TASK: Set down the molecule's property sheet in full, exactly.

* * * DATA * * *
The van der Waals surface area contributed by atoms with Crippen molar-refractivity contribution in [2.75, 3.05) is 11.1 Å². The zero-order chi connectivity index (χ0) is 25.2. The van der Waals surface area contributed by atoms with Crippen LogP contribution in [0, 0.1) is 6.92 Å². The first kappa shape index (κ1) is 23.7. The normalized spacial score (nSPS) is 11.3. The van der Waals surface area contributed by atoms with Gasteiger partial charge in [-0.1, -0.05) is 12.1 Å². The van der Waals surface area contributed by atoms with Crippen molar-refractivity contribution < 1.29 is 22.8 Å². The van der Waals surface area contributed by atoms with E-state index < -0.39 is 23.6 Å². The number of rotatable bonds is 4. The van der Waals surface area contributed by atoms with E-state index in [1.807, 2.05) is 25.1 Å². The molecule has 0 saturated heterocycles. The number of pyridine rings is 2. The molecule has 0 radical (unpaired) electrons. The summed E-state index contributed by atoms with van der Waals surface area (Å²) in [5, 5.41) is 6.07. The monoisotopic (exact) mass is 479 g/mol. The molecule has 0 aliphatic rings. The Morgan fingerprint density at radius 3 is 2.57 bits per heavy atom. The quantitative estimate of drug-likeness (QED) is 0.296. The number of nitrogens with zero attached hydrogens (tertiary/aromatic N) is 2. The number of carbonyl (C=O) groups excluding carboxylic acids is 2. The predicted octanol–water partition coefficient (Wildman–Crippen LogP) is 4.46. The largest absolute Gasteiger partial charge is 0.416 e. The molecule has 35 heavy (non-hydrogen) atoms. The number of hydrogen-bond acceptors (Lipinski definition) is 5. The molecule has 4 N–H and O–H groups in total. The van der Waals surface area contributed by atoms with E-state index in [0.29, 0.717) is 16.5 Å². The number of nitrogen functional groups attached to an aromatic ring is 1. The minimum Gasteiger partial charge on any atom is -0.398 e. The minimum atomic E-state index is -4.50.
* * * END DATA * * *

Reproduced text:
The van der Waals surface area contributed by atoms with Crippen molar-refractivity contribution in [2.75, 3.05) is 11.1 Å². The zero-order chi connectivity index (χ0) is 25.2. The van der Waals surface area contributed by atoms with Crippen LogP contribution in [0, 0.1) is 6.92 Å². The first kappa shape index (κ1) is 23.7. The normalized spacial score (nSPS) is 11.3. The van der Waals surface area contributed by atoms with Gasteiger partial charge in [-0.1, -0.05) is 12.1 Å². The van der Waals surface area contributed by atoms with Crippen molar-refractivity contribution < 1.29 is 22.8 Å². The van der Waals surface area contributed by atoms with E-state index < -0.39 is 23.6 Å². The number of rotatable bonds is 4. The van der Waals surface area contributed by atoms with E-state index in [1.807, 2.05) is 25.1 Å². The molecule has 0 saturated heterocycles. The number of pyridine rings is 2. The molecule has 0 radical (unpaired) electrons. The summed E-state index contributed by atoms with van der Waals surface area (Å²) in [5, 5.41) is 6.07. The monoisotopic (exact) mass is 479 g/mol. The molecule has 0 aliphatic rings. The Morgan fingerprint density at radius 3 is 2.57 bits per heavy atom. The quantitative estimate of drug-likeness (QED) is 0.296. The number of nitrogens with zero attached hydrogens (tertiary/aromatic N) is 2. The number of carbonyl (C=O) groups excluding carboxylic acids is 2. The predicted octanol–water partition coefficient (Wildman–Crippen LogP) is 4.46. The largest absolute Gasteiger partial charge is 0.416 e. The molecule has 35 heavy (non-hydrogen) atoms. The number of hydrogen-bond acceptors (Lipinski definition) is 5. The molecule has 4 N–H and O–H groups in total. The van der Waals surface area contributed by atoms with E-state index in [0.29, 0.717) is 16.5 Å². The number of nitrogen functional groups attached to an aromatic ring is 1. The minimum Gasteiger partial charge on any atom is -0.398 e. The minimum atomic E-state index is -4.50.